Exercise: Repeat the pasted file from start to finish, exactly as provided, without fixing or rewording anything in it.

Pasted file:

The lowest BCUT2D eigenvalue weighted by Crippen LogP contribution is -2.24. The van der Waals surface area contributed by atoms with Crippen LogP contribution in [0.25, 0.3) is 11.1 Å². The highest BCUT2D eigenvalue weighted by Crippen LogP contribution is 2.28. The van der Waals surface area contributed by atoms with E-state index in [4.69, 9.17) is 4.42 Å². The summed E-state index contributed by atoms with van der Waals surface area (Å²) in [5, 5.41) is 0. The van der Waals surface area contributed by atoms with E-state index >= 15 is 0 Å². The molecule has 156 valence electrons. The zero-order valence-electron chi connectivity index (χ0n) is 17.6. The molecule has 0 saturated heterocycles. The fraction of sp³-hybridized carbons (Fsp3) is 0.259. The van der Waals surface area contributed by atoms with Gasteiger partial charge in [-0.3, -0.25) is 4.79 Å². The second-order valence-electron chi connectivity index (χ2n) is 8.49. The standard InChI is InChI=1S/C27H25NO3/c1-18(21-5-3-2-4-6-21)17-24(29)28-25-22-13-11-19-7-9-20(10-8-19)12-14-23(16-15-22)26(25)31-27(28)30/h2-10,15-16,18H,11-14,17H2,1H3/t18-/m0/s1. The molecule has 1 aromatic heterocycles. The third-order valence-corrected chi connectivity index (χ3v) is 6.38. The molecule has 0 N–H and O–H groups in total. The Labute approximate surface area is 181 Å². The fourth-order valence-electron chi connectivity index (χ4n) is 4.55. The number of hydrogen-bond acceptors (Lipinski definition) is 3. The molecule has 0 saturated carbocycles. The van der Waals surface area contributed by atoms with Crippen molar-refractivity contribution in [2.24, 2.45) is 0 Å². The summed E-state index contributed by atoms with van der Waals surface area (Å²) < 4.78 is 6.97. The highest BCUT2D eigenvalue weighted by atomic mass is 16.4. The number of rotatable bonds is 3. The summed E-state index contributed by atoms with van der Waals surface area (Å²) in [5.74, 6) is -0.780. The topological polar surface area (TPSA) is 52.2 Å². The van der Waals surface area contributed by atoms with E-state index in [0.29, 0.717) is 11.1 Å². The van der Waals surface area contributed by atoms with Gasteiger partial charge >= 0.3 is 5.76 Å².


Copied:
The lowest BCUT2D eigenvalue weighted by Crippen LogP contribution is -2.24. The van der Waals surface area contributed by atoms with Crippen LogP contribution in [0.25, 0.3) is 11.1 Å². The highest BCUT2D eigenvalue weighted by Crippen LogP contribution is 2.28. The van der Waals surface area contributed by atoms with E-state index in [4.69, 9.17) is 4.42 Å². The summed E-state index contributed by atoms with van der Waals surface area (Å²) in [5, 5.41) is 0. The van der Waals surface area contributed by atoms with E-state index >= 15 is 0 Å². The molecule has 156 valence electrons. The zero-order valence-electron chi connectivity index (χ0n) is 17.6. The molecule has 0 saturated heterocycles. The fraction of sp³-hybridized carbons (Fsp3) is 0.259. The van der Waals surface area contributed by atoms with Gasteiger partial charge in [-0.3, -0.25) is 4.79 Å². The second-order valence-electron chi connectivity index (χ2n) is 8.49. The standard InChI is InChI=1S/C27H25NO3/c1-18(21-5-3-2-4-6-21)17-24(29)28-25-22-13-11-19-7-9-20(10-8-19)12-14-23(16-15-22)26(25)31-27(28)30/h2-10,15-16,18H,11-14,17H2,1H3/t18-/m0/s1. The molecule has 1 aromatic heterocycles. The third-order valence-corrected chi connectivity index (χ3v) is 6.38. The molecule has 0 N–H and O–H groups in total. The Labute approximate surface area is 181 Å². The fourth-order valence-electron chi connectivity index (χ4n) is 4.55. The number of hydrogen-bond acceptors (Lipinski definition) is 3. The molecule has 0 saturated carbocycles. The van der Waals surface area contributed by atoms with Crippen molar-refractivity contribution in [2.24, 2.45) is 0 Å². The summed E-state index contributed by atoms with van der Waals surface area (Å²) < 4.78 is 6.97. The highest BCUT2D eigenvalue weighted by atomic mass is 16.4. The number of rotatable bonds is 3. The summed E-state index contributed by atoms with van der Waals surface area (Å²) in [5.74, 6) is -0.780. The topological polar surface area (TPSA) is 52.2 Å². The van der Waals surface area contributed by atoms with E-state index in [0.29, 0.717) is 11.1 Å². The van der Waals surface area contributed by atoms with Gasteiger partial charge >= 0.3 is 5.76 Å².